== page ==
Multiple sclerosis is a complex disease characterized by three elements: inflammation, demyelination, and gliosis.
Inflammation is a reaction of the immune system when it tries to destroy something recognized as foreign and dangerous.
Demyelination is the loss of the myelin sheath, a kind of insulation of nerve fibres, which allows the rapid diffusion of sensory and motor information along the nerves.
Gliosis is the changes in glial cells in response to CNS damage and may lead to development of a scar due to inflammation.
Neuroimmunology is the science that focuses on the molecules involved in the inflammatory reactions of the nervous system. Discovering these molecules helps improve the diagnostic pathway and develop new drugs for the treatment of neurological disease.
Recently, a group of Mexican researchers carried out a study on two molecules, called SOCS1 and SOCS3.
These molecules seem to be involved in nervous system inflammation in MS. The researchers measured the expression of SOCS1 and SOCS3 in leukocytes – the immune cells responsible for myelin damage – and their association with patients’ disease progression.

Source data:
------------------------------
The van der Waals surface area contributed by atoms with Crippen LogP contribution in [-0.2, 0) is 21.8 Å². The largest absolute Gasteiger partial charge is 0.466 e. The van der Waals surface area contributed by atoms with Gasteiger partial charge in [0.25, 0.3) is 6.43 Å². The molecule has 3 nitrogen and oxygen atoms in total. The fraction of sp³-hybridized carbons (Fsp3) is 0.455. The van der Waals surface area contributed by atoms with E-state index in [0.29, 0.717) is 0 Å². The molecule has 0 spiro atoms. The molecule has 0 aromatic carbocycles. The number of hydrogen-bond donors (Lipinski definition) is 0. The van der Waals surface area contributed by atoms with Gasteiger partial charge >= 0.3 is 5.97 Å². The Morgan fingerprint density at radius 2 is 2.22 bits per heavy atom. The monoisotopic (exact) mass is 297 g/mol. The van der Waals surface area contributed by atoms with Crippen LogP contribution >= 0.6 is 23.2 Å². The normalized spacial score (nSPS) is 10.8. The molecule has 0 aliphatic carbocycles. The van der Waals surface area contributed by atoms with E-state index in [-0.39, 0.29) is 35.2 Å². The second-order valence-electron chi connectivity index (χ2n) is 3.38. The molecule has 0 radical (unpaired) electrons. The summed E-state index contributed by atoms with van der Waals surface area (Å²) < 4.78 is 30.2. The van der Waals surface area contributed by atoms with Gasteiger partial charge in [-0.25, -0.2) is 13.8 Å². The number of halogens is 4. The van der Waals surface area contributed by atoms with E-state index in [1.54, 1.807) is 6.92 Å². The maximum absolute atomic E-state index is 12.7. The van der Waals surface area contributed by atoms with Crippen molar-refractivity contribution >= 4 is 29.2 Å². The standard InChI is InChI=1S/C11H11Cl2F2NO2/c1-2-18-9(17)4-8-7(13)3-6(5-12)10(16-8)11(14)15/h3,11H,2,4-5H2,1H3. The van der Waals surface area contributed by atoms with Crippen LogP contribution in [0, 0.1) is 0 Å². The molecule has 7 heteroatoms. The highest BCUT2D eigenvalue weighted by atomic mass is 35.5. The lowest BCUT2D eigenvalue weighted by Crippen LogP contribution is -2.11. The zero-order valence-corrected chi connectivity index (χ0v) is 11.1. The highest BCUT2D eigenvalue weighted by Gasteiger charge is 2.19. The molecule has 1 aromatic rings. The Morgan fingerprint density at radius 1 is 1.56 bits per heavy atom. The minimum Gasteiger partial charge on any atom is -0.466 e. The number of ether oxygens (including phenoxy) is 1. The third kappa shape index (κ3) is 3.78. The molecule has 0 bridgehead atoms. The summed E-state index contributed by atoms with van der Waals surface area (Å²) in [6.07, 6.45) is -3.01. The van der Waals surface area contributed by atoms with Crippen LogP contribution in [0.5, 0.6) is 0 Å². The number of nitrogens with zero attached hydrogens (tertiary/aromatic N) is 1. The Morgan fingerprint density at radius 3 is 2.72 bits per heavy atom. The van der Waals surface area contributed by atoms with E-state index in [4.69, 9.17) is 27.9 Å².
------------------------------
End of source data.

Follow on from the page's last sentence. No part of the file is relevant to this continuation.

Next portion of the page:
The results shown a significant reduction of SOCS1 production and increased production of SOCS3 in patients with MS compared to healthy subjects.
This suggests that the imbalance in the production of these two molecules may play a role in MS inflammation.
If new molecules responsible for brain and spinal cord inflammation in MS are discovered, it will be possible to create drugs that stop these molecules, thereby stopping the inflammation.
Further studies are needed in larger groups of patients to clarify the role of SOCS1 and SOCS3 in MS evolution.